Mosquito season is getting longer, according to Climate Central
May 31, 2019
Whatever it is about summer you might not like; too humid, too hot, scorching car seats and pavement, sunburn, I think there is one aspect of the season that we can all agree we can do without. Mosquitoes. And if you don’t like the nasty, biting, blood–sucking insects now, there’s bad news. Climate change is making mosquito season even longer.
Here’s why. The number of days above 50 degrees is increasing, which means summer heat is hanging around longer. And as days get warmer, more moisture is evaporated into the air. That increases the humidity in general and means additional days are becoming more humid. Mosquitoes love hot and humid days.
More days of mosquito season in major NC cities
Since 1980, the mosquito season in Durham has lengthened by 37 days. The mosquito season is 33 days longer in Raleigh. Charlotte has a mosquito season that extends for nine additional days. The Greensboro area has seen its mosquito season extend for 32 additional days.
The analysis comes from Climate Central, an independent research organization that studies climate change and its impacts. The group studied data from the federal National Climate Assessment. Researchers analyzed temperature and humidity trends for the largest cities in the United States, specifically within the preferred range of the Asian tiger mosquito. The temperature range is 50-to-95 degrees with a relative humidity of at least 42- percent.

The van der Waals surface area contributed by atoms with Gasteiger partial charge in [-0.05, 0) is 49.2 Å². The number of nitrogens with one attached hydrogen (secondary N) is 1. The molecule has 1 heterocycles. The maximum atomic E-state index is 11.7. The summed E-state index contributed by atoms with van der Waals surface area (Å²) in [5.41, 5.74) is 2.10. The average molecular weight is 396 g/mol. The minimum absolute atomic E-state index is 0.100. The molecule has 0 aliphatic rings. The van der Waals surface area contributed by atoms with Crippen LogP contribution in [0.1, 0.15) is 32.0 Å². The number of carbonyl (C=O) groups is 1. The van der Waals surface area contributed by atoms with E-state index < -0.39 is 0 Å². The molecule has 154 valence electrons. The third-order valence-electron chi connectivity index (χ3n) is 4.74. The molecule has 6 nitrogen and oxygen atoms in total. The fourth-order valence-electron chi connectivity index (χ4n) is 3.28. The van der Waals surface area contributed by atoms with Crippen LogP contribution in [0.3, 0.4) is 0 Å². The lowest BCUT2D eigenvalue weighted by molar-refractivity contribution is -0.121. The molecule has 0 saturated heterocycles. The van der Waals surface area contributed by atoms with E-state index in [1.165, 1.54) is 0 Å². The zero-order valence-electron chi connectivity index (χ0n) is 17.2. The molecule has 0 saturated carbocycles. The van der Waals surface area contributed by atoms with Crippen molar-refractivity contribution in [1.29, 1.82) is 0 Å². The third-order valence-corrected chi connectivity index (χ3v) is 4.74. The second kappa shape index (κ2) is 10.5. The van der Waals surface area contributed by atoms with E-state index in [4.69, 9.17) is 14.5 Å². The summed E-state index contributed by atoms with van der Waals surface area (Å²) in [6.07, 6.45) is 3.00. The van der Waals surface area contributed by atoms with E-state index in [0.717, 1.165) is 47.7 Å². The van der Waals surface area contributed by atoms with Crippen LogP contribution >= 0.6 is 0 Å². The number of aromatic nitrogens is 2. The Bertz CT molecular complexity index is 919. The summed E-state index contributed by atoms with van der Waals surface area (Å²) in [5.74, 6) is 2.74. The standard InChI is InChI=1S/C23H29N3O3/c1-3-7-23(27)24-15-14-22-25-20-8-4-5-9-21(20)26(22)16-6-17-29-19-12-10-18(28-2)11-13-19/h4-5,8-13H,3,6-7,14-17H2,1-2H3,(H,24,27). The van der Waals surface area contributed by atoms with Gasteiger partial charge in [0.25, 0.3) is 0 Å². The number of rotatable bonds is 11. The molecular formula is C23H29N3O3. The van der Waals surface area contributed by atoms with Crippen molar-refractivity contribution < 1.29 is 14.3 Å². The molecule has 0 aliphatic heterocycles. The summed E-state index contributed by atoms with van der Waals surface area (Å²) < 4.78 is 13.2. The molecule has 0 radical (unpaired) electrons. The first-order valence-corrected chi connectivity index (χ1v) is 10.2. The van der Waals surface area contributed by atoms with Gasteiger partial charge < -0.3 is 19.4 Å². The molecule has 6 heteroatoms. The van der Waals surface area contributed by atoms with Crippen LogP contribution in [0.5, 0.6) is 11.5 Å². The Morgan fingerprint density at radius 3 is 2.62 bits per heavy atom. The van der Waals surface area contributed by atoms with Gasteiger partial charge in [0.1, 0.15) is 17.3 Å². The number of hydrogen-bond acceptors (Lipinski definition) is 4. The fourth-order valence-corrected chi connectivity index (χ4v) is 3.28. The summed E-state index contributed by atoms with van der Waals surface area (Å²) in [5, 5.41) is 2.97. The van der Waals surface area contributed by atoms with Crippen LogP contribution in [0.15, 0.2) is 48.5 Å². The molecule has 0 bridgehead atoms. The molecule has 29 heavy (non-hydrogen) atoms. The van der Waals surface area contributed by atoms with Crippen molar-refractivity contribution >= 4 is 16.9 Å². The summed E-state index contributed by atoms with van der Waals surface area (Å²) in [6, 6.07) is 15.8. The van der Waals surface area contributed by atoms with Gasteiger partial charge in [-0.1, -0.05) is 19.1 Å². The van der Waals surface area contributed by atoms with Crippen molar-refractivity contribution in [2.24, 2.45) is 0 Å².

While the Southeast was found to be the most habitable, more than 20 U.S. cities have ideal mosquito conditions lasting for at least 200 days of the year. Miami has more than 350 days, New Orleans has 250, Dallas has 195.
The health implications of a longer mosquito season
The expansion of mosquito season and mosquito populations is a concern for health as well as comfort. That’s because as conditions become more conducive for mosquitoes, the chance of disease transmission goes up. You might remember after an unseasonably warm late spring, summer, and early winter in 2012, the U.S. experienced a West Nile Virus outbreak from the Asian tiger mosquito. The Centers for Disease Control reported more than 5,600 people were infected. Nearly 300 of those patients died. The agency believes the outbreak was connected to those higher temperatures, which may have led to larger mosquito populations. West Nile, dengue fever and chikungunya are all mosquito-borne diseases that present an increasing threat to the U.S.
Frank Graff is a producer/reporter with UNC-TV, focusing on Sci NC, a broadcast and online science series.